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Aside from the traditional hand or foot-operated models you see in second-hand shops, there are three types of sewing machine available â?? electronic, computerised and overlooker. Electronic versions use a motor to drive the needle and feed the fabric through the machine. A foot pedal allows you to control the speed of sewing while your hands handle the fabric. They vary greatly in price and what they can do â?? although even the most basic versions will have a choice of several stitch lengths and styles. A computerised sewing machine has several motors for very precise control, plus a memory chip so it can store many different stitch types and sewing techniques.

Computerised models usually also have an LCD screen and keypad to navigate your way through the available options, and you can download information from the internet and other resources onto the machine. Overlocker machines give seams and hems a professional finish and are good for the advancer sewer, but are an addition to, rather than a substitute for, a sewing machine. The type you choose depends as much on your ability as your budget, but a good computerised model should see you right through from beginner to accomplished sewer with no worries.

Basic machines will have a choice of about six stitches, while top-of-the-range models can offer more than 300. At the very least, you should demand a choice of different-length straight stitches, a zig-zag stitch and a buttonhole stitch. Other options include quilting stitches, an overlocking stitch, blind hem stitches and decorative stitches. Cheaper machines don't have a free-arm option, either, which is very useful when you're sewing round trouser legs or shirt-sleeve cuffs.

Most good machines will come with more than one 'presser foot' (the part that holds the material down as it passes under the needle), each of which helps to do different jobs. Look for a model that includes at least a lightweight foot, a zipper foot, a buttonhole foot, a foot for delicate fabrics and a narrow hem foot.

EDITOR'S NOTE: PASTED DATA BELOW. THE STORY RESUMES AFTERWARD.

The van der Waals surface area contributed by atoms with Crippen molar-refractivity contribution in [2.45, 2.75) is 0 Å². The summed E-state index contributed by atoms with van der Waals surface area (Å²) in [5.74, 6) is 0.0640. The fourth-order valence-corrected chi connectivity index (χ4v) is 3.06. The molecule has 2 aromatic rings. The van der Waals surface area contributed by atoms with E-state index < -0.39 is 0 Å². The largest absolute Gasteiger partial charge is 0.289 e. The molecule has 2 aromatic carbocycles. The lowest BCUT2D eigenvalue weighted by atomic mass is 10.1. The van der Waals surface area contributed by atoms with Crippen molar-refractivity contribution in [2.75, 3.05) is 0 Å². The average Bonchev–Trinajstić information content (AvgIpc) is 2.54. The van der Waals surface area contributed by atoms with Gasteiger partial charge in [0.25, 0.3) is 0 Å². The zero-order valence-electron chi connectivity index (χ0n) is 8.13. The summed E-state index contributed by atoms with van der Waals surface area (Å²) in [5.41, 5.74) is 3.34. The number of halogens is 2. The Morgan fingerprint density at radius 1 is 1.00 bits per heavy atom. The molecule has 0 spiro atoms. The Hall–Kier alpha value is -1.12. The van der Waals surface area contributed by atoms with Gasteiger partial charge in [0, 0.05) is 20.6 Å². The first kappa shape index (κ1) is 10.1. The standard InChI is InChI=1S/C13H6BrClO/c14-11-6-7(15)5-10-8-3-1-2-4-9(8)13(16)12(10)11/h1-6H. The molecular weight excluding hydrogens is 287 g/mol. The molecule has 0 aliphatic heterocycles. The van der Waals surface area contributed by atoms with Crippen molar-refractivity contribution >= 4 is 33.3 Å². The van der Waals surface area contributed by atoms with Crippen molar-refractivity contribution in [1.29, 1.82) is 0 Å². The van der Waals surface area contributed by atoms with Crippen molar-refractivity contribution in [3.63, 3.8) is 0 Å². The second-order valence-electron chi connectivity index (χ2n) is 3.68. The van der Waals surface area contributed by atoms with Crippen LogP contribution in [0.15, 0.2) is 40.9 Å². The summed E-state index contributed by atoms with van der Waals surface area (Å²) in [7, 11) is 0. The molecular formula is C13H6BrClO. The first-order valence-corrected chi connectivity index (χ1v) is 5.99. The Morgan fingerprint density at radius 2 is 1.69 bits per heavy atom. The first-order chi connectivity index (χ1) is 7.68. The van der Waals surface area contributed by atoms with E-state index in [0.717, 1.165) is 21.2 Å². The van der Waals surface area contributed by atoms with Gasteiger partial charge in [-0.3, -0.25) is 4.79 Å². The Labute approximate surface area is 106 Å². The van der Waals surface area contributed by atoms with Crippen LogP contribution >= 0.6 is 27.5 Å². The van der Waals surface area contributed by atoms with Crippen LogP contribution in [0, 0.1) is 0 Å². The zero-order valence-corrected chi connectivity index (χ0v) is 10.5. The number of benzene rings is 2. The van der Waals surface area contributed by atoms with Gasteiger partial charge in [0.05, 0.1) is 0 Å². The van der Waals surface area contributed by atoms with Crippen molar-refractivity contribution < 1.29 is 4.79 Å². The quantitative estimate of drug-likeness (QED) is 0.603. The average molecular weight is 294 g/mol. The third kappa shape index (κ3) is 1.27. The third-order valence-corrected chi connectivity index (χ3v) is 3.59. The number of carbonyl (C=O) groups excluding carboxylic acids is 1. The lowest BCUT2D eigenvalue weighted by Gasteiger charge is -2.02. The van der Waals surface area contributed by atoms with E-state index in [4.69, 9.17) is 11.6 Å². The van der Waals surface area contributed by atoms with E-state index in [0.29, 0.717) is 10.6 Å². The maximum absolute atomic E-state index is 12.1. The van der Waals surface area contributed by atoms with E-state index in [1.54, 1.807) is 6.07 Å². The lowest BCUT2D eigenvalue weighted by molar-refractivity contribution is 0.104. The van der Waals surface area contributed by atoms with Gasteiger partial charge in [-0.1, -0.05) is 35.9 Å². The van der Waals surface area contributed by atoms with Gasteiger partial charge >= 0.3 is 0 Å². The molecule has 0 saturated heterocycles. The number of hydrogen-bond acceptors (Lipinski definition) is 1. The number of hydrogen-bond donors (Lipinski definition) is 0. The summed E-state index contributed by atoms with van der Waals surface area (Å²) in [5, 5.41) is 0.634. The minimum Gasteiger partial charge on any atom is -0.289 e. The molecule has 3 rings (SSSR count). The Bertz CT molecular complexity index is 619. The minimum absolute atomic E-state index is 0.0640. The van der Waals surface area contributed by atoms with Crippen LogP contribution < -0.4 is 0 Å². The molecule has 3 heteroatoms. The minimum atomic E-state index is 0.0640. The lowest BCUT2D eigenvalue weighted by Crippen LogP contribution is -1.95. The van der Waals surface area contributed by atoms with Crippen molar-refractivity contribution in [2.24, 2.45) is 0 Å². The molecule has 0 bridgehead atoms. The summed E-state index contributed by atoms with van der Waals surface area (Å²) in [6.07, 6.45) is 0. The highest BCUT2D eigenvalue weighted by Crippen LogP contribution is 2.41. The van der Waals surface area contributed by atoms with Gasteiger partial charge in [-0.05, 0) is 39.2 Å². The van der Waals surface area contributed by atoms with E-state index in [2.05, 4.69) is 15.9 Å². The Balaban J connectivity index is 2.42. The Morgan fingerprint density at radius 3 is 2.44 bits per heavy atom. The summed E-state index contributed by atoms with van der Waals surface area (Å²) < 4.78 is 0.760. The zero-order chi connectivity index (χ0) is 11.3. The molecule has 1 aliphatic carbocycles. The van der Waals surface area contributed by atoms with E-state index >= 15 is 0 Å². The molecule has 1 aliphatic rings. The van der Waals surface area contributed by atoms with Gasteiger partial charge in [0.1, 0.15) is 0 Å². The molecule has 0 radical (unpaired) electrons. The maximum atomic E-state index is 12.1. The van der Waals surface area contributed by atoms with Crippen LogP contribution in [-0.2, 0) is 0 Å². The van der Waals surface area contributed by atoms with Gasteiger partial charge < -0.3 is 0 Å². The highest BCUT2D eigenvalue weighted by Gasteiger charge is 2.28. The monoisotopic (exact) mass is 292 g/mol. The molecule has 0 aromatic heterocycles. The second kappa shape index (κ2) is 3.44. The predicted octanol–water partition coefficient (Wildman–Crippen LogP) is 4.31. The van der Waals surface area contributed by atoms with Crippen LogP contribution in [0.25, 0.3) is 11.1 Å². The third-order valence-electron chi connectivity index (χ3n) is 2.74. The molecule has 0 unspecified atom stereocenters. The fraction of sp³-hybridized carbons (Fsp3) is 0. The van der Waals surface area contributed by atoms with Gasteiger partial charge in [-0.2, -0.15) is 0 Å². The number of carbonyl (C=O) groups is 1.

If you will use your sewing machine only for basic jobs like making pillowcases or darning your socks, go for a good-quality basic model with enough features to keep a novice happy and enough scope to let you hone your skills. If you are likely to be using your machine more frequently, for dressmaking or for more decorative tasks and home furnishings, you should look at mid-range models that offer more choice of stitches and accessories. If you are going to be using heavy upholstery fabrics you will need a sturdily built version, while if you are looking for a lot of decorative stitches, think about a computerised machine that can handle these with greater precision. If you plan to do embroidery, quilting, decorative touches and detailed craftwork, then go for a top-of-the range computerised model. The original purchase price may seem excessive, but you are better off buying a machine with all the features you will ever need than finding out your choice is inadequate and having to buy another.

One last thing to consider is the weight of your machine â?? if you have a dedicated sewing table then this won't really be a problem, but if you want to be able to move your sewing machine from room to room, then something that takes two people to life is not going to be right for you.



Author R. Germain
date added Wed 12 08 2009

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